Sue said...

I LOVE that centerpiece too.

I hope you're not still worried about the turkey. Frankly, although of course there has to BE a turkey, it's never the best part of the meal.

I don't know what to think about yours, though. You didn't say how many pounds it was. I also used a thermometer with a probe for the first time. I tested it on a chicken the week before and it was completely undone at 165 degrees. So I had no idea what temp to use for the turkey. When I finally remembered to take out the turkey (I WAS busy!) it tested nearly 200 degrees!!! But the gravy overcomes all sins and honestly it wasn't that bad. I now think the best way to test a turkey is the old-fashioned way - by piercing the leg and seeing if the juices run clear.

Sue said...

I meant to tell you that those rolls looked gorgeous. If you had just put them in the freezer as soon as they were cooled and taken them out 2 hours before serving, they would have been fine. You could have baked them more in advance that way. They look perfect.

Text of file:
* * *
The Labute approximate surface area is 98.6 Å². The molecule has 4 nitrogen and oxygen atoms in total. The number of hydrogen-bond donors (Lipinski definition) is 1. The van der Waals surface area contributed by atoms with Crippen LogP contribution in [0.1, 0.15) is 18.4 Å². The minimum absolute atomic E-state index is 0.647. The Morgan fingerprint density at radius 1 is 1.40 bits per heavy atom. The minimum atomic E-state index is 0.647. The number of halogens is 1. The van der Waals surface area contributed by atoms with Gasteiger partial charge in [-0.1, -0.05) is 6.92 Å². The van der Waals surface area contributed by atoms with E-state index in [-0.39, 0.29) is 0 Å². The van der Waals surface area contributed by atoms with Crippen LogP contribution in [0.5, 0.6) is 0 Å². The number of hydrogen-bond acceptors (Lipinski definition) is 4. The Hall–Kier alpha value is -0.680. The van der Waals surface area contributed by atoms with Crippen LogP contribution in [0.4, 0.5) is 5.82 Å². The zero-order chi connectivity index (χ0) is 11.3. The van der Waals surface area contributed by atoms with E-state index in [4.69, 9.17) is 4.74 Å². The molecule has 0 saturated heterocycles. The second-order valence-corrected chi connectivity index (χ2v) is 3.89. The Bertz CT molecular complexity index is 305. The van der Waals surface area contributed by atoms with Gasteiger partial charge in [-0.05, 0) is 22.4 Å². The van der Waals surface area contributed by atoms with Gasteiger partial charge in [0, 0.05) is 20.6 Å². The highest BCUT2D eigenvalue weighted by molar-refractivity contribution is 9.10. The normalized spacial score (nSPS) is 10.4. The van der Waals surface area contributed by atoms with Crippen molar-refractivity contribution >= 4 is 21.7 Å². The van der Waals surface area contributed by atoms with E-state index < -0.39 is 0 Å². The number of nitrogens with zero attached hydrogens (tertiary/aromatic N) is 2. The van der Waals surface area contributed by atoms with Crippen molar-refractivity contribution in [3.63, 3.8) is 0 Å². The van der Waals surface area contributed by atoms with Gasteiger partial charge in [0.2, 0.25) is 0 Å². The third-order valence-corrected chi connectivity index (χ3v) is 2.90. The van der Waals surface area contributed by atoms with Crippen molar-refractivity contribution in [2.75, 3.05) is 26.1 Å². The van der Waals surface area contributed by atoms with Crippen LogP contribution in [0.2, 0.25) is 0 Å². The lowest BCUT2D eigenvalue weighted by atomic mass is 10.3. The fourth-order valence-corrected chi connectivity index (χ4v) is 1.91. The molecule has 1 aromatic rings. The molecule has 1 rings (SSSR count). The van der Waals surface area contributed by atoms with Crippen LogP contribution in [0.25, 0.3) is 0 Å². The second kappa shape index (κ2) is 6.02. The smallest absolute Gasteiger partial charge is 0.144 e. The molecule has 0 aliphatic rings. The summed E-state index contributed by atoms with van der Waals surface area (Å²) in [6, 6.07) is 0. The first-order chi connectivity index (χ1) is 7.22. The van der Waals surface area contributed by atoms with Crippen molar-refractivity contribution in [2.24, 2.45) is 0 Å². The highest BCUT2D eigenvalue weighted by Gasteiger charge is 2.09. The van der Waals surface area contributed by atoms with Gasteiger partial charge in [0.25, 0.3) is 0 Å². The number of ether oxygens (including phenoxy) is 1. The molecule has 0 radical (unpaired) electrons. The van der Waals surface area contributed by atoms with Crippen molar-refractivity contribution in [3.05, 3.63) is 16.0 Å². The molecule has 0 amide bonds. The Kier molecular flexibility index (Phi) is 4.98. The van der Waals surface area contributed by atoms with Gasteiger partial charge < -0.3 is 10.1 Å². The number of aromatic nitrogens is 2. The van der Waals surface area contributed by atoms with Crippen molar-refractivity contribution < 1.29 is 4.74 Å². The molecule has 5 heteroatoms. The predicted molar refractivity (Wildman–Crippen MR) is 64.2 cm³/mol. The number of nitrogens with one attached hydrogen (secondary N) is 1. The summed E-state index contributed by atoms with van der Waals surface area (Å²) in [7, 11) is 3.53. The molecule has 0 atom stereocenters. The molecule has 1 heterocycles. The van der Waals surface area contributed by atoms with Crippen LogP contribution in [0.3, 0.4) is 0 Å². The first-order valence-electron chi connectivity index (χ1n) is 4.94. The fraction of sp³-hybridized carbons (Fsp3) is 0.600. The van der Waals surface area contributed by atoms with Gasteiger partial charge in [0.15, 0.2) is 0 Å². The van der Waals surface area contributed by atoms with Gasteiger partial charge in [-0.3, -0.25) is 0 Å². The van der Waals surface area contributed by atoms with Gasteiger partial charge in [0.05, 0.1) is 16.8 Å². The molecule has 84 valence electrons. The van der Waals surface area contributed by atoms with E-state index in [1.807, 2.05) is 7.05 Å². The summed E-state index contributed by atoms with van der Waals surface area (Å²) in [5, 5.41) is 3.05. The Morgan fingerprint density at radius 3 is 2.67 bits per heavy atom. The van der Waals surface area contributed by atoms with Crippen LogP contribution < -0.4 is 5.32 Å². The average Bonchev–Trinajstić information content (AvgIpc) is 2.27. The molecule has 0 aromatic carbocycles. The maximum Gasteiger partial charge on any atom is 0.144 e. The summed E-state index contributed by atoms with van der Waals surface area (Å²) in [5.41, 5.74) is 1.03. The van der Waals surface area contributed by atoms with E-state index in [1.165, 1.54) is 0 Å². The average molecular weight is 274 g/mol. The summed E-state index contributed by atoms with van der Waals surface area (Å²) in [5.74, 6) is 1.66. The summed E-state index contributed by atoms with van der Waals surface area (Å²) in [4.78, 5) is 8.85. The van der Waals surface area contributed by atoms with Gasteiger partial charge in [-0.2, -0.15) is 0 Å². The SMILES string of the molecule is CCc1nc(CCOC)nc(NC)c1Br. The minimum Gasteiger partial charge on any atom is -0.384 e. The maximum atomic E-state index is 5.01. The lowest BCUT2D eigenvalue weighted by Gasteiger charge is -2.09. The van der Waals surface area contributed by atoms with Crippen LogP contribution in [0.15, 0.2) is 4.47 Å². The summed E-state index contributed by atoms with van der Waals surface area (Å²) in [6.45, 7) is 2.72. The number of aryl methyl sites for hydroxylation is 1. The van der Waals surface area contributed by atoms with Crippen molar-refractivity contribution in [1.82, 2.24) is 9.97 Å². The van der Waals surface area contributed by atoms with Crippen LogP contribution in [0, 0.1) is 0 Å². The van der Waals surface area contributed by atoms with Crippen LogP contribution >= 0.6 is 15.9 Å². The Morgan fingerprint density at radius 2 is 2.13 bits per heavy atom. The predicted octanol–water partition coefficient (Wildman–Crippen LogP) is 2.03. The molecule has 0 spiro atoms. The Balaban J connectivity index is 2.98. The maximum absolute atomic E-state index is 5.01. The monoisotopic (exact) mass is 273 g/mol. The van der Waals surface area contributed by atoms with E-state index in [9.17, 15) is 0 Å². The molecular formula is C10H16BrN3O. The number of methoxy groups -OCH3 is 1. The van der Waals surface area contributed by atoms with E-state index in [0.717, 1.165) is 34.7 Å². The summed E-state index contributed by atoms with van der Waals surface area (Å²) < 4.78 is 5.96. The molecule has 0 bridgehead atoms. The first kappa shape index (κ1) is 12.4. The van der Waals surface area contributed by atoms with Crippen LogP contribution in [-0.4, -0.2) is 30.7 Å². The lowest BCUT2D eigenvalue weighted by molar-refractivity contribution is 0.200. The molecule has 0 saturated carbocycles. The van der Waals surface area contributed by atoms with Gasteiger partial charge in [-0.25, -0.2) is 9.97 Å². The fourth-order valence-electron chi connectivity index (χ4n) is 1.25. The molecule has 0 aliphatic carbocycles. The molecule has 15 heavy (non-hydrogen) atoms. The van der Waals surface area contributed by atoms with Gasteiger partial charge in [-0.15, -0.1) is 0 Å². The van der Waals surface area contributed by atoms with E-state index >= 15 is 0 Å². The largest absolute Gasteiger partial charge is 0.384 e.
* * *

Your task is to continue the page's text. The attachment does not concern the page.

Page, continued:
The Short (dis)Order Cook said...

Donna - It's coming. Promise.

Em - I think I might still need to get used to my oven. My bread was a little burned on the bottom.

DD - You guys have the right idea. Make another protein. I get so tired of turkey on holidays sometimes. I hate it when it shows up on the Christmas table as well as the T-day one.

Sue - The turkey was about 14 pounds. It's smaller than the ones I've make in the past and those were just fine with the probe thermometer. I'm not sure what happened. Again, I'm still getting used to that oven. Maybe the turkey you serve at the table isn't the best part, but ripping off those crsipy bits of skin and secretly snarfing the pope's nose while you carve it are pure T-day heaven.

The recipe said to put the rolls in the refrigerator in a sealed bag if you make them the day before rather than freezing them, which is what I did, even though my instincts said to freeze. Oh well, live and learn.

Lo said...

Definitely stop beating yourself up about the turkey -- I just read the other day that heritage birds take 30% less time to cook than regular birds... not sure how that works, but it has something to do with the way the muscle tissue develops.

I say blame the bird :)